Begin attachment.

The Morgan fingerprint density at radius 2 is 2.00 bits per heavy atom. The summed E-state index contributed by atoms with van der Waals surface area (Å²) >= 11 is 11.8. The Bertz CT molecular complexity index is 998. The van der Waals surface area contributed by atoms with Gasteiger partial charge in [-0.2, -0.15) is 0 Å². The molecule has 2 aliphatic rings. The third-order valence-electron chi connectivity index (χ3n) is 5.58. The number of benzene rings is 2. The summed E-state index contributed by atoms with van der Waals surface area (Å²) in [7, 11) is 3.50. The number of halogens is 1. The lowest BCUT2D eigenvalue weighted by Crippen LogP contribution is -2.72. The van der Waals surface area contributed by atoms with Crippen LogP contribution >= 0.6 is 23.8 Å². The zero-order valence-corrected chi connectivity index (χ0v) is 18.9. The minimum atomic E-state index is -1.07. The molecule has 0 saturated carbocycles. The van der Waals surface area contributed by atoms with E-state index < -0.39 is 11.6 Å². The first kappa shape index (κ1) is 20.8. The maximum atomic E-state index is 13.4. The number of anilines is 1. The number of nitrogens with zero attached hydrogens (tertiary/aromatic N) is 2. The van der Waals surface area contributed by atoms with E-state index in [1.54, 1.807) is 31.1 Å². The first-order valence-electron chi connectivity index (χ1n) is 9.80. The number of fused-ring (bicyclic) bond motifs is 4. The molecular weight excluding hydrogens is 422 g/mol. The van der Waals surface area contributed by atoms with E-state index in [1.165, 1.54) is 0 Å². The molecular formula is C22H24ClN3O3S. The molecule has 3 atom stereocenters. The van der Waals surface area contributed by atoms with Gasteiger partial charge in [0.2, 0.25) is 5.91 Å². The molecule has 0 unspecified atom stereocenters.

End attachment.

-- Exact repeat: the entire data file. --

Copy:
The Morgan fingerprint density at radius 2 is 2.00 bits per heavy atom. The summed E-state index contributed by atoms with van der Waals surface area (Å²) >= 11 is 11.8. The Bertz CT molecular complexity index is 998. The van der Waals surface area contributed by atoms with Gasteiger partial charge in [-0.2, -0.15) is 0 Å². The molecule has 2 aliphatic rings. The third-order valence-electron chi connectivity index (χ3n) is 5.58. The number of benzene rings is 2. The summed E-state index contributed by atoms with van der Waals surface area (Å²) in [7, 11) is 3.50. The number of halogens is 1. The lowest BCUT2D eigenvalue weighted by Crippen LogP contribution is -2.72. The van der Waals surface area contributed by atoms with Crippen LogP contribution >= 0.6 is 23.8 Å². The zero-order valence-corrected chi connectivity index (χ0v) is 18.9. The minimum atomic E-state index is -1.07. The molecule has 0 saturated carbocycles. The van der Waals surface area contributed by atoms with E-state index < -0.39 is 11.6 Å². The first kappa shape index (κ1) is 20.8. The maximum atomic E-state index is 13.4. The number of anilines is 1. The number of nitrogens with zero attached hydrogens (tertiary/aromatic N) is 2. The van der Waals surface area contributed by atoms with E-state index in [1.54, 1.807) is 31.1 Å². The first-order valence-electron chi connectivity index (χ1n) is 9.80. The number of fused-ring (bicyclic) bond motifs is 4. The molecular weight excluding hydrogens is 422 g/mol. The van der Waals surface area contributed by atoms with E-state index in [1.165, 1.54) is 0 Å². The molecular formula is C22H24ClN3O3S. The molecule has 3 atom stereocenters. The van der Waals surface area contributed by atoms with Gasteiger partial charge in [0.2, 0.25) is 5.91 Å². The molecule has 0 unspecified atom stereocenters.